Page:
How to Create a Lamp Shade

By Annie Mueller

So you have a perfectly decent lamp but a no-go lampshade. Maybe it broke, maybe it's outdated, maybe it just isn't your style. You don't have to start from scratch. Simply remove the old lampshade and create your own. Start by building the frame from wire, then cover it, either by decorating with beads or covering with fabric. Here's how.

Create the Frame

Find wire for a frame for your lampshade. A wire that is sturdy enough to hold its shape but pliable enough to be bent with pliers is best. You can use wire hangers for your lampshade frame; simply untwist and straighten them out first.

Measure the diameter of the bottom of the lampshade. If you have an old lampshade, you can use it to determine the diameter that your new lampshade should be. If you don't have an old lampshade, cut out several pieces of paper in circles and hold them over the lamp to determine which one seems the best size for the bottom of the lampshade.

Determine the diameter of the top of the lampshade. You can either create a lampshade that is equal diameters at both top and bottom, or you can create a tapered lampshade that is smaller at the top and larger at the bottom. Use your circular pieces of paper to play around with and decide what size is best for the top diameter of the lampshade.

Create two circles for the top and bottom of the lampshade frame. Use your old lampshade or your circular pieces of paper as a pattern for how big to make the wire circles. You can use just one piece of wire for each end: twist the wire around into a circle of the right size, use pliers to twist the ends together, and then use a wire cutter to clip off the excess wire. If you prefer, you can simply wind the excess wire around on itself to create a vine-like appearance.

Determine how far apart you want the top and bottom of the lampshade to be. Hold up your two circles and measure the ideal distance between. You want the lampshade to be at least a few inches above and a few inches below the lightbulb, so that it gives a diffused light rather than a glaring view of the lightbulb.

Cut about 10 pieces of wire into the right length you determined above: add 4 inches to the total height you want for your lampshade. You will use the extra 4 inches to attach the vertical pieces of wire to the circles you just created.

Use pliers to attach each vertical piece of wire to the top circle of your lampshade frame. Use only 2 inches of wire from the vertical piece, winding it around the wire circle two or three times and then pressing the end in firmly with the pliers. Space the vertical wires out evenly around the top circle.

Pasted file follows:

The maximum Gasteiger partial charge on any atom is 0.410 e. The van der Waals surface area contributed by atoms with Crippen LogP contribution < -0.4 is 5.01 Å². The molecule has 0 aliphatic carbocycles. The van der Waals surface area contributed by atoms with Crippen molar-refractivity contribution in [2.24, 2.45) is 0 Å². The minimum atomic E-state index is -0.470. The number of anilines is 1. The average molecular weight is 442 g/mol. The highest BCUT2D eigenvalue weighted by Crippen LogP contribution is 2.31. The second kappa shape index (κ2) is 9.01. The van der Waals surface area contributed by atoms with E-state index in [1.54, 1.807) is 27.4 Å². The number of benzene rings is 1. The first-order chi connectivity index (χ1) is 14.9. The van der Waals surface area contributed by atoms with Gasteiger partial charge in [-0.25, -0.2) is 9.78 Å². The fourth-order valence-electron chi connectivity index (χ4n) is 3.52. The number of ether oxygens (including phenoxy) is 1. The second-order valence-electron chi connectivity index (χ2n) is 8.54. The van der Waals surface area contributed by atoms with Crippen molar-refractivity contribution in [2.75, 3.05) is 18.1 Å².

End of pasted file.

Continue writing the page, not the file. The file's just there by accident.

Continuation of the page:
Use pliers to attach the other end of the vertical pieces to the wire circle that is the bottom of your lampshade frame. Use the same method as you did in step 7, above.

Decorate the Frame with Beads

Use strong fishing line to create strings of beads long enough to reach from the top to the bottom of your lampshade.

Leave some excess line at each end and tie knots to keep the beads in the center of the string.

Tie the line onto the top and bottom circles of the lampshade.

Repeat until you have almost covered the frame with strings of beads. You can use the same color beads, a regular pattern, or vary the pattern as you wish. The beads will seem to glow when the lamp is turned on.

Cover the Frame with Fabric

Measure the distance between each piece of vertical wire on your lampshade frame.

Cut strips of fabric into the the width you just measured and the length from the top to the bottom of your lampshade, plus two extra inches for the length.

Hem or edge each strip of fabric with ribbon or trim on the longer sides.

Attach the fabric strips to the top of the lampshade by rolling one extra inch over the wire circle and affixing with a staple gun, hot glue gun, or needle and thread. You should have one fabric strip in between each vertical wire piece.

Attach the fabric strips to the bottom of the lampshade as outlined in step 4, above.

Tip

You can use wide strips of ribbon rather than fabric to cover your lampshade. Simply cut to the appropriate length and attach to wire circles.

About the Author

Annie Mueller is a professional writer and blogger. Since 2003 she has written extensively on small business, finances, parenting, education and personal growth, and has been published on Financial Edge and many other websites. Mueller attended Missouri Baptist College and earned her Bachelor of Arts, summa cum laude, in English from Mississippi State University.